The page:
Tuesday, November 9, 2010
Derek Jeter's Pyrite Glove
The Gold Glove Awards are voted on by coaches throughout the league and are given to whom they perceive to be the best fielders at each position. The American League incarnation of the awards was released today. Here they are:
Pitcher: Mark Buehrle
Catcher: Joe Mauer
1B: Mark Teixeira
2B: Robinson Cano’
3B: Evan Longoria
SS: Derek Jeter
OF: Carl Crawford
OF: Franklin Gutierrez
For the most part the coaches did, in my opinion, a terrific job. Lots of players that deserved Gold Gloves (Brett Gardner, Mark Ellis, Daric Barton to name a few) did not get them, but the guys the coaches picked are fine and I won’t argue with any of them. Except one: Derek Jeter.
For years debate has raged about the quality of Derek Jeter’s defense. Stat heads say he is lousy, Yankee apologists want Derek Jeter’s defense to make sweet, sweet love to them. Jeter has become the linchpin in the debate about the usefulness of numbers in baseball. Many baseball traditionalists have been beaten into submission by the nerds and their math as far as offense is concerned, but the one thing Joe Morganites have held onto for a while has been defense. “You have to watch the games to determine who is good defensively, not just look at numbers,” they say, “you fuckin’ nerd.”. I totally agree. Allow me to explain………
For as long as baseball has been around, there have been errors. Errors and Fielding Percentage (the % of plays on which a player doesn’t make errors) are the mainstream benchmarks for evaluating defensive ability. These stats are deeply flawed for two reasons. First off, errors are based on the subjective judgment of the team’s official scorer. Second, and most importantly, the fundamental flaw of the Error lies in its definition. An Error is credited to a player when it looks like he should have made a play but did not record an out. So there are two ways to avoid errors. You can make every play, or you can make it look like a play could not have been made. A lead-footed fielder (Pat Burrell, Adam Dunn, Fatty McInfielder) won’t come close to fielding a ball that even average fielders would get to but won’t be credited with an error because he didn’t misplay/bobble/drop the ball. It just fell or whizzed past his slow, lumbering ass. Conversely, great fielders who flub balls that most fielders wouldn’t even come close to making a play on are credited with errors. Errors don’t work.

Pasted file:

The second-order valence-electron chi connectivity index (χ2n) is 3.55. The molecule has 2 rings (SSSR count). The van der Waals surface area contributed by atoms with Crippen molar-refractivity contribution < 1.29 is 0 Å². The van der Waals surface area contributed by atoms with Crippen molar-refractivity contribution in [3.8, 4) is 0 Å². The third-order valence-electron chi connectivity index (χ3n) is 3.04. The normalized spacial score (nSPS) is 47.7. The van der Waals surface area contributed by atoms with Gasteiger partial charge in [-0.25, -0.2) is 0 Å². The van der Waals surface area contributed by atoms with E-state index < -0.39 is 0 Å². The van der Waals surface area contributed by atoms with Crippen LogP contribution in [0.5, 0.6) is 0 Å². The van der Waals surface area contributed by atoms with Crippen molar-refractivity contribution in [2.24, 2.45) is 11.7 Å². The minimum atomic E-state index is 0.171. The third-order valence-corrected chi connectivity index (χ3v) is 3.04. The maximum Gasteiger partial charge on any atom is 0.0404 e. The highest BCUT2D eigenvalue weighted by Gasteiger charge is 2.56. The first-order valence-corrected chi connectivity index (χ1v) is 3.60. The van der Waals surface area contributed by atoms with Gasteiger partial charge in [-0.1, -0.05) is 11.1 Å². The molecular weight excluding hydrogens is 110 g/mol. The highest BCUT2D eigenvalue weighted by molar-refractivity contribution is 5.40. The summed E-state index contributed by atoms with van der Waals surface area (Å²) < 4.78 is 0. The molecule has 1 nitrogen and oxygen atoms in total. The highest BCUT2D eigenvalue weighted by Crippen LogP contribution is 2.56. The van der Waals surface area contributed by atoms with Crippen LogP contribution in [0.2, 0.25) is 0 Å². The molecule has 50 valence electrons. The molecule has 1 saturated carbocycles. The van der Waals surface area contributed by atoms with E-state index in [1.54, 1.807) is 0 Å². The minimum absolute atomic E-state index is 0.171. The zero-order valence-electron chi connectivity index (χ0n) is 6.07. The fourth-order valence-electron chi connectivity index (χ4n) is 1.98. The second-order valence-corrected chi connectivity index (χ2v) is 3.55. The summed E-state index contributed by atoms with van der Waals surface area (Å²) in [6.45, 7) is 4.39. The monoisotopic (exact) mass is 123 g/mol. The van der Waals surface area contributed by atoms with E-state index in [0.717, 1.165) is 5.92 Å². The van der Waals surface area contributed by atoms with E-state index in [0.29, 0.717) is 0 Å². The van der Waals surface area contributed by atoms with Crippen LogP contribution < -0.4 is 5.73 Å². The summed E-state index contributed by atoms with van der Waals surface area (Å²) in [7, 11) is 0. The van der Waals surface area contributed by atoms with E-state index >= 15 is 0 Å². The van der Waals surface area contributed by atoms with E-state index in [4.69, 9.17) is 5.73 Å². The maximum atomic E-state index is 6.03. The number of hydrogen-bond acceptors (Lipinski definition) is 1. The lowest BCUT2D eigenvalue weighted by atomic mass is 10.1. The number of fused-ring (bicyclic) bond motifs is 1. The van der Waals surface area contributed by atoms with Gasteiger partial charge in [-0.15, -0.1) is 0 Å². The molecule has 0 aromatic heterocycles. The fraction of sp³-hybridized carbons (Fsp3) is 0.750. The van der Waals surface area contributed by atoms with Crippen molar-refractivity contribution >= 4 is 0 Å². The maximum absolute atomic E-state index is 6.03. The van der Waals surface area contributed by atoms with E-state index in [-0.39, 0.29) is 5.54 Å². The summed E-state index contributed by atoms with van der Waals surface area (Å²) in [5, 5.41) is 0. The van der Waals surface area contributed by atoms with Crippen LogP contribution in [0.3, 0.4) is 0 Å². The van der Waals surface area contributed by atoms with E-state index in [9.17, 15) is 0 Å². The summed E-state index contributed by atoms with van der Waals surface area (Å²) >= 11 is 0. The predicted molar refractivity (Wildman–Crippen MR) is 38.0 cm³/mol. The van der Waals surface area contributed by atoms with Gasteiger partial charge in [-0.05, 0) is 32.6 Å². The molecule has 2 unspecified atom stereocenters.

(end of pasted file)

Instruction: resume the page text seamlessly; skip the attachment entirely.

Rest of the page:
“Eric, didn’t you say you agreed with the people who say you have to watch games to determine who is good defensively? Get to that shit.”
In 2004 Baseball Info Solutions (headquarters in Coplay, PA) began Plus/Minus. Every play of every game is watched and charted by by game charters who enter the outcome of the play into a computer. They record the exact distance, direction, speed and type of every batted ball and whether or not the fielder made a play on the ball.
Say, a ball hit softly into the hole to the right of the shortstop (Baseball Info. Solutions has very detailed “vectors” mapped out on the field but I’m being less detailed for simplicity) is fielded successfully and converted into an out 26% of the time. If the shortstop converts the play he is awarded +.74. The player gets credit for the play being made (1.0) minus the expectation that he should have made it (.26). If they play is not made he receives a -.26. The sum of these debits and credits are added up over the course of a season and published in various publications.
I have issues with this process. Namely, cumulative stats have problems. It is possible that the reason Chase Utley is perennially toward the top of 2B Plus/Minus is due to the fact that he has lots of playable balls hit his way. His stats are padded because his pitchers induce more groundballs or just by randomness. To account for this, Baseball Info Solutions also publishes the totals from the past 3 years. This gives a larger sample size and is more representative of players’ actual defensive prowess. So you see, YOU DO have to watch the games to know who the best defensive player is. All of them.
It just so happens that I have a copy of this year’s Bill James Handbook, which has the results from Baseball Info Solutions’ exploits during this past (2010) season. Guess who is in the bottom five Shortstops when it comes to Plus/Minus in 2010? Guess who is in the bottom 5 for the past 3 years?
So while Jeter has been part of some of the most iconic defensive plays of the past decade, he’s not a good defensive shortstop. At age 36, his free agency case is one that will be a lot of fun to follow. While it will be fun to watch the Yankees overpay for a mediocre player well beyond his prime, it won’t be fun when your favorite team is negotiating an extension with their shortstop, and the player’s agent is citing the contract the Evil Empire gave to The Captain’s corpse as precedent for a deal. We shall wait and see.